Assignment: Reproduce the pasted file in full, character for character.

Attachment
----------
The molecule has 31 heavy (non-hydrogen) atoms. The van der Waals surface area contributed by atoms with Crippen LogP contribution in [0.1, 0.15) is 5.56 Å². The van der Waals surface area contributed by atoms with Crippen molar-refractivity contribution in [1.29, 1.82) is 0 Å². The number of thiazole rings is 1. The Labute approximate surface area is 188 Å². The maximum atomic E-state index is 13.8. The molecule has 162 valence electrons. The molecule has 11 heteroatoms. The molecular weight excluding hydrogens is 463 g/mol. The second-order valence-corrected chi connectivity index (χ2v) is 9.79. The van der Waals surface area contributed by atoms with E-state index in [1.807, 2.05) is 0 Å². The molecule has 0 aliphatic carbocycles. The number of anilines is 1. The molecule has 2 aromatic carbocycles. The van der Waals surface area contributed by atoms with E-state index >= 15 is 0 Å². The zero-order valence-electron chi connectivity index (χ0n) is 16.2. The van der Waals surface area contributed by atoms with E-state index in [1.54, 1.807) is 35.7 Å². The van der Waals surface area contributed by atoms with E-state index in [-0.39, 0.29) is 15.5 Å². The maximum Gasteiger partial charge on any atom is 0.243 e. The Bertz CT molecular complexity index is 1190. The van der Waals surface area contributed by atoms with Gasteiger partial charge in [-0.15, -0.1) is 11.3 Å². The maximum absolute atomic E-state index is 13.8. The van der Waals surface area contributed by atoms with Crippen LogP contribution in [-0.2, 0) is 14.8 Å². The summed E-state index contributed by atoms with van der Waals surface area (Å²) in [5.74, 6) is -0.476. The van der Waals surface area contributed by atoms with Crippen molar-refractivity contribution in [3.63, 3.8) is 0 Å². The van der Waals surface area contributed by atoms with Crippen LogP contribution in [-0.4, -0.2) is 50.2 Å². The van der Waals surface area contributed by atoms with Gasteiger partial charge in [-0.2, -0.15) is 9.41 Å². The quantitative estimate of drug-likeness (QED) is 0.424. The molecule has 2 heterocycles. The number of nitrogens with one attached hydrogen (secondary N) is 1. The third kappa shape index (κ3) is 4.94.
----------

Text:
The molecule has 31 heavy (non-hydrogen) atoms. The van der Waals surface area contributed by atoms with Crippen LogP contribution in [0.1, 0.15) is 5.56 Å². The van der Waals surface area contributed by atoms with Crippen molar-refractivity contribution in [1.29, 1.82) is 0 Å². The number of thiazole rings is 1. The Labute approximate surface area is 188 Å². The maximum atomic E-state index is 13.8. The molecule has 162 valence electrons. The molecule has 11 heteroatoms. The molecular weight excluding hydrogens is 463 g/mol. The second-order valence-corrected chi connectivity index (χ2v) is 9.79. The van der Waals surface area contributed by atoms with E-state index in [1.807, 2.05) is 0 Å². The molecule has 0 aliphatic carbocycles. The number of anilines is 1. The molecule has 2 aromatic carbocycles. The van der Waals surface area contributed by atoms with E-state index >= 15 is 0 Å². The zero-order valence-electron chi connectivity index (χ0n) is 16.2. The van der Waals surface area contributed by atoms with E-state index in [1.54, 1.807) is 35.7 Å². The van der Waals surface area contributed by atoms with E-state index in [-0.39, 0.29) is 15.5 Å². The maximum Gasteiger partial charge on any atom is 0.243 e. The Bertz CT molecular complexity index is 1190. The van der Waals surface area contributed by atoms with Gasteiger partial charge in [-0.15, -0.1) is 11.3 Å². The maximum absolute atomic E-state index is 13.8. The van der Waals surface area contributed by atoms with Crippen LogP contribution in [-0.2, 0) is 14.8 Å². The summed E-state index contributed by atoms with van der Waals surface area (Å²) in [5.74, 6) is -0.476. The van der Waals surface area contributed by atoms with Crippen molar-refractivity contribution in [3.63, 3.8) is 0 Å². The van der Waals surface area contributed by atoms with Crippen LogP contribution in [-0.4, -0.2) is 50.2 Å². The van der Waals surface area contributed by atoms with Gasteiger partial charge in [-0.2, -0.15) is 9.41 Å². The quantitative estimate of drug-likeness (QED) is 0.424. The molecule has 2 heterocycles. The number of nitrogens with one attached hydrogen (secondary N) is 1. The third kappa shape index (κ3) is 4.94.